[TUHS] Early shared library implementations

Rob Gingell gingell at computer.org
Mon Oct 11 16:43:45 AEST 2021

On 9/30/2021 2:01 AM, Paul Ruizendaal via TUHS wrote:
> So far, I have not come across any shared library implementations or
> precursors in early Unix prior to SunOS 4.

On 9/30/2021 3:39 AM, arnold at skeeve.com wrote:
> In more or less the same time frame, the AT&T UnixPC / 3B1, which was
> OEM'ed from Convergent, had shared libraries.  This was ~ 1986.

On 9/30/2021 7:12 AM, Charles H Sauer wrote:
> ... A more > sophisticated shared library design was one of the additions in AIX 3.

There was also SVR3 (which I believe was the basis for the referenced 
AIX 3 shared library work). SVR3 shipped in 1987, SunOS 4 in May 1988.

There was a swarm of UNIX shared library projects during the 1980s. Some 
of those preceded or were occurring contemporaneously with SunOS 4. Many 
reached at least a running prototype stage, perhaps deployed as specials 
for customers, and some reached product status.

Some of the projects had papers published and there are a few old 
manuals available through bitsavers.org.

To fill out the history a bit, here are three (including SVR3) that had 
papers published. They also serve to illustrate the different approaches 
being taken. I can not find on-line copies of the papers, but others may 
have better luck or will have access to paper copies of the conference 
proceedings. SVR3 has extensive documentation on bitsavers.org, as does 
some older editions of UTek.

The three projects are:

1. a 68000-based 7th Edition port;
2. UTek: Tektronix's version of 4BSD for their workstations; and
3. System V Release 3.

The first project had a paper published as part of the USEnix track of a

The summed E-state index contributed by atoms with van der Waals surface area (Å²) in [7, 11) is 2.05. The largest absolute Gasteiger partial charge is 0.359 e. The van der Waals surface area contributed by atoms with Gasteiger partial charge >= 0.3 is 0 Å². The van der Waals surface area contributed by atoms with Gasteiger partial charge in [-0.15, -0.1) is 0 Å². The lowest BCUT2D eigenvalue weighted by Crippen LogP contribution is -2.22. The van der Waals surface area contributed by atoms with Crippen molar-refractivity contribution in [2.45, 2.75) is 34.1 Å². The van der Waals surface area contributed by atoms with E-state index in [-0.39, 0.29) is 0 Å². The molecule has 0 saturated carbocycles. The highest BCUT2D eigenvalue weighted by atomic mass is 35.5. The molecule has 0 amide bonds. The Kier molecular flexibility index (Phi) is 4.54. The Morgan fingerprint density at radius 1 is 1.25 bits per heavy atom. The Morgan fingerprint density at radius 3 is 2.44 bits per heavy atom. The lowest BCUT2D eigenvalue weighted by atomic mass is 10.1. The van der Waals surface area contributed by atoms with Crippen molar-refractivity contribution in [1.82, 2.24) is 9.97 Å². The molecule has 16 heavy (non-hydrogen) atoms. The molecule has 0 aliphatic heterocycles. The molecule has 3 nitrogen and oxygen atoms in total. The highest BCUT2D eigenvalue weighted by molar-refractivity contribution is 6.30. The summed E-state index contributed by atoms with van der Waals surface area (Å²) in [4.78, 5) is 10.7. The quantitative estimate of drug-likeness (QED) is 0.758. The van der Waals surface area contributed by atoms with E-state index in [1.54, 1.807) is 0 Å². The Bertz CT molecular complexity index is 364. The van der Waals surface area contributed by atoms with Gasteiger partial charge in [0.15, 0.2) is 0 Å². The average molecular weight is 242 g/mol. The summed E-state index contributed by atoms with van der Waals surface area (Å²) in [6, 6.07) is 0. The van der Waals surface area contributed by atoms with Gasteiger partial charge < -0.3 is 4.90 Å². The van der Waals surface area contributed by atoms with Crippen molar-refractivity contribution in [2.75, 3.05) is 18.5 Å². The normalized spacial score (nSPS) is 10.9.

UniForum Conference in January 1984 and was titled "Transparent 
Implementation of Shared Libraries" and authored by C.B. Downing and F. 

The other two had papers published in the 1986 Atlanta Summer USEnix 
proceedings and were: "A New Virtual-Memory Implementation for UNIX" by 
E. W. Sznyter, P. Clancy, and J. Crossland (UTek); and "Shared Libraries 
on UNIX System V" by J. Q. Arnold.

A very thorough description of the SVR3 shared library mechanism is 
available at:


Some UTek documentation, including their mmap specification but 
appearing to pre-date their shared libraries work, is available at:


For the "Transparent Implementation..." paper, the "transparent" 
referred to a goal that an application's source code not be modified to 
link with shared libraries. That, and sharing, were about the only goals 
common to all the projects of the era. Nearly every other design choice 
varied across the projects as determined by the approach taken or the 
constraints under which the project operated.

On the subject of mmap's origins: UTek used mmap, but specified mmap to 
take a pid instead of a file descriptor for the source of the mapping. 
It appears they contemplated an fmap to map from a file. So for sharing 
to occur, there was to be a daemon that scooped up and relocated in its 
address space all the libraries to be shared and then advertise what it 
had. Client processes would rendezvous with the daemon at runtime and 
map the portions of that process they required to accomplish the sharing.

A common characteristic of these 3 projects was that symbols were 
resolved at ld-time, necessitating some external coordination about how 
address spaces were to be laid out but minimizing run-time overheads. 
The referenced SVR3 documentation provides a good description of the 
considerations involved.

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